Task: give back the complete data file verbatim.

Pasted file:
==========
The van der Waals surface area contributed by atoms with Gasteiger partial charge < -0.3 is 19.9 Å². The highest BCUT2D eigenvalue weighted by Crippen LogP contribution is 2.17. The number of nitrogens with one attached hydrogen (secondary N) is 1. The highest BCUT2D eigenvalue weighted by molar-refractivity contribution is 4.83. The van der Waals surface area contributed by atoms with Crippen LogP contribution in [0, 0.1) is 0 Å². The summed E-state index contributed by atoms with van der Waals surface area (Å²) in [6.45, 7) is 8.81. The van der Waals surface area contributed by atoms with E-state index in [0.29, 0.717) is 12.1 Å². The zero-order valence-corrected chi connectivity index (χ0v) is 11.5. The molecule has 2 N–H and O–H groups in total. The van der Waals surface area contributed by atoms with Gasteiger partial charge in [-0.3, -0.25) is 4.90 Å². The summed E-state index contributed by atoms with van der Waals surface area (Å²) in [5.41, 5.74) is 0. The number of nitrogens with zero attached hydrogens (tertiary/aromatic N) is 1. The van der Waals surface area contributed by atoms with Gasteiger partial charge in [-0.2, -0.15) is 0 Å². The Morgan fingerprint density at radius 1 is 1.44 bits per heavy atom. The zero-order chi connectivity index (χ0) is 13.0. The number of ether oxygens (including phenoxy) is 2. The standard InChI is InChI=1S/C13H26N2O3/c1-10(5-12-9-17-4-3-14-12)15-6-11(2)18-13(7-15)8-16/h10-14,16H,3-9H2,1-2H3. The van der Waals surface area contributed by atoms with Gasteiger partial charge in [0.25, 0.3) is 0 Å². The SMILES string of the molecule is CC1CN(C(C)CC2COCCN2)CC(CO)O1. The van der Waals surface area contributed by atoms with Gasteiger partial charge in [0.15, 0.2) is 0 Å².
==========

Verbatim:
The van der Waals surface area contributed by atoms with Gasteiger partial charge < -0.3 is 19.9 Å². The highest BCUT2D eigenvalue weighted by Crippen LogP contribution is 2.17. The number of nitrogens with one attached hydrogen (secondary N) is 1. The highest BCUT2D eigenvalue weighted by molar-refractivity contribution is 4.83. The van der Waals surface area contributed by atoms with Crippen LogP contribution in [0, 0.1) is 0 Å². The summed E-state index contributed by atoms with van der Waals surface area (Å²) in [6.45, 7) is 8.81. The van der Waals surface area contributed by atoms with E-state index in [0.29, 0.717) is 12.1 Å². The zero-order valence-corrected chi connectivity index (χ0v) is 11.5. The molecule has 2 N–H and O–H groups in total. The van der Waals surface area contributed by atoms with Gasteiger partial charge in [-0.3, -0.25) is 4.90 Å². The summed E-state index contributed by atoms with van der Waals surface area (Å²) in [5.41, 5.74) is 0. The number of nitrogens with zero attached hydrogens (tertiary/aromatic N) is 1. The van der Waals surface area contributed by atoms with Gasteiger partial charge in [-0.2, -0.15) is 0 Å². The Morgan fingerprint density at radius 1 is 1.44 bits per heavy atom. The zero-order chi connectivity index (χ0) is 13.0. The number of ether oxygens (including phenoxy) is 2. The standard InChI is InChI=1S/C13H26N2O3/c1-10(5-12-9-17-4-3-14-12)15-6-11(2)18-13(7-15)8-16/h10-14,16H,3-9H2,1-2H3. The van der Waals surface area contributed by atoms with Gasteiger partial charge in [0.25, 0.3) is 0 Å². The SMILES string of the molecule is CC1CN(C(C)CC2COCCN2)CC(CO)O1. The van der Waals surface area contributed by atoms with Gasteiger partial charge in [0.15, 0.2) is 0 Å².